The debate on the state of India’s economy has heated up and key politicians from both sides of the aisle have voiced their opinion of late.
While the Narendra Modi government has faced flak from even within his Bharatiya Janata Party (BJP)—apart from the opposition—for allegedly mishandling the economy, it has also received support from outside.
Here are some important voices.
Former finance minister and senior BJP leader Yashwant Sinha, in a provocatively headlined column in The Indian Express newspaper on Sept. 27, repeatedly blamed Arun Jaitley, the “lucky finance minister,” for the mess that India currently finds itself in. He wrote about the depressed global crude oil prices, which left the government a kitty of “lakhs of crores of rupees” that hadn’t been taken advantage of.
Private investment has shrunk as never before in two decades, industrial production has all but collapsed, agriculture is in distress, construction industry, a big employer of the workforce, is in the doldrums, the rest of the service sector is also in the slow lane, exports have dwindled, sector after sector of the economy is in distress, demonetisation has proved to be an unmitigated economic disaster, a badly conceived and poorly implemented GST has played havoc with businesses and sunk many of them and countless millions have lost their jobs with hardly any new opportunities coming the way of the new entrants to the labour market. For quarter after quarter, the growth rate of the economy has been declining until it reached the low of 5.7% in the first quarter of the current fiscal, the lowest in three years. The spokespersons of the government say that demonetisation is not responsible for this deceleration. They are right. The deceleration had started much earlier. Demonetisation only added fuel to fire…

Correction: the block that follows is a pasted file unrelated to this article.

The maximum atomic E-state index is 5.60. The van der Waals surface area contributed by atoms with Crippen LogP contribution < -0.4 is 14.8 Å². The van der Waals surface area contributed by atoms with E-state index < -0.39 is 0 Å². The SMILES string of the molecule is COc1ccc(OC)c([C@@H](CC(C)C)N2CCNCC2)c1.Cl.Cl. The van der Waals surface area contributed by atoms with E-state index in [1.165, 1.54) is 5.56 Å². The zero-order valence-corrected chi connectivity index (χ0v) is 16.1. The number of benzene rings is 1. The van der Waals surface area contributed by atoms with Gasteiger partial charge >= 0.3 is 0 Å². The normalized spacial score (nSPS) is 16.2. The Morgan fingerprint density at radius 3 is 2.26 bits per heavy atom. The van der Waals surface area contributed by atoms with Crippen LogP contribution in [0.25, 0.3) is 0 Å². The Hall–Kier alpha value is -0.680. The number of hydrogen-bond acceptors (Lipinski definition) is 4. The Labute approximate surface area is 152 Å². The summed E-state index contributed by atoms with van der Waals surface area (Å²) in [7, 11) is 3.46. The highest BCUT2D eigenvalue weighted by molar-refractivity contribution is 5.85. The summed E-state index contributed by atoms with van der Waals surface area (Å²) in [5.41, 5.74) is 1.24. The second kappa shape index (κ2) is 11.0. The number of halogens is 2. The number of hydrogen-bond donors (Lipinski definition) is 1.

The prime minister claims that he has seen poverty from close quarters. His finance minister is working over-time to make sure that all Indians also see it from equally close quarters.
A day after Sinha’s column appeared, his son and India’s minister for civil aviation countered it.
In a column for The Times of India newspaper, Sinha junior questioned the sweeping conclusions made in recent articles from a narrow set of facts. “Moreover, one or two quarters of GDP growth and other macro data are quite inadequate to evaluate the long-term impact of the structural reforms underway,” he wrote. Detailing the various initiatives of the government, Jayant said the economy Modi is building is much more equitable.
Virtually every Indian will now have a basic safety net guaranteeing food, electricity, some employment, housing, a bank account, toilets, gas-based cooking, insurance coverage, micro-loans, and an all-weather road. In parallel small and large enterprises will be able to flourish in a transparent, rule-based environment that provides necessary facilities and financing. We are creating a robust new economy that will power long-term growth and job creation for ‘New India’.
The Indian home minister, too, was quick to rebut Yashwant Sinha. The Indian Express reported Rajnath Singh as saying:
The whole world admits that India is the fastest growing economy in the world. No one should forget this fact. In the matter of economy, in the international arena, India’s credibility has been established.
Meanwhile, some claims of Modi’s ministers are suspect.